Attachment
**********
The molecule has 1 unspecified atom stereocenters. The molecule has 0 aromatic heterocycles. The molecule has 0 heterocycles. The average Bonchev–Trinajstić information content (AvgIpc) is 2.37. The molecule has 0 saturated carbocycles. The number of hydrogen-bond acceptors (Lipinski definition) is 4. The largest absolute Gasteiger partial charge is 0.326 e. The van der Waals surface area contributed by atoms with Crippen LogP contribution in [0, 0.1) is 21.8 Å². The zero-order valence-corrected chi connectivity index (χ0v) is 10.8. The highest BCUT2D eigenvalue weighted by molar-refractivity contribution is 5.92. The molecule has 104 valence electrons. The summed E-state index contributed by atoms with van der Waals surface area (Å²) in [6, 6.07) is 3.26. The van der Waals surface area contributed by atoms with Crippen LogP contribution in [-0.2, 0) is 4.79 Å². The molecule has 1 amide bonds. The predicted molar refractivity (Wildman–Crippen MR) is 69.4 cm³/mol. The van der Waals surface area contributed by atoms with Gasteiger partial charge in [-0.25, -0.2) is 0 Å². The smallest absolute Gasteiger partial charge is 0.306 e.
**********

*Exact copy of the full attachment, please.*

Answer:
The molecule has 1 unspecified atom stereocenters. The molecule has 0 aromatic heterocycles. The molecule has 0 heterocycles. The average Bonchev–Trinajstić information content (AvgIpc) is 2.37. The molecule has 0 saturated carbocycles. The number of hydrogen-bond acceptors (Lipinski definition) is 4. The largest absolute Gasteiger partial charge is 0.326 e. The van der Waals surface area contributed by atoms with Crippen LogP contribution in [0, 0.1) is 21.8 Å². The zero-order valence-corrected chi connectivity index (χ0v) is 10.8. The highest BCUT2D eigenvalue weighted by molar-refractivity contribution is 5.92. The molecule has 104 valence electrons. The summed E-state index contributed by atoms with van der Waals surface area (Å²) in [6, 6.07) is 3.26. The van der Waals surface area contributed by atoms with Crippen LogP contribution in [-0.2, 0) is 4.79 Å². The molecule has 1 amide bonds. The predicted molar refractivity (Wildman–Crippen MR) is 69.4 cm³/mol. The van der Waals surface area contributed by atoms with Gasteiger partial charge in [-0.25, -0.2) is 0 Å². The smallest absolute Gasteiger partial charge is 0.306 e.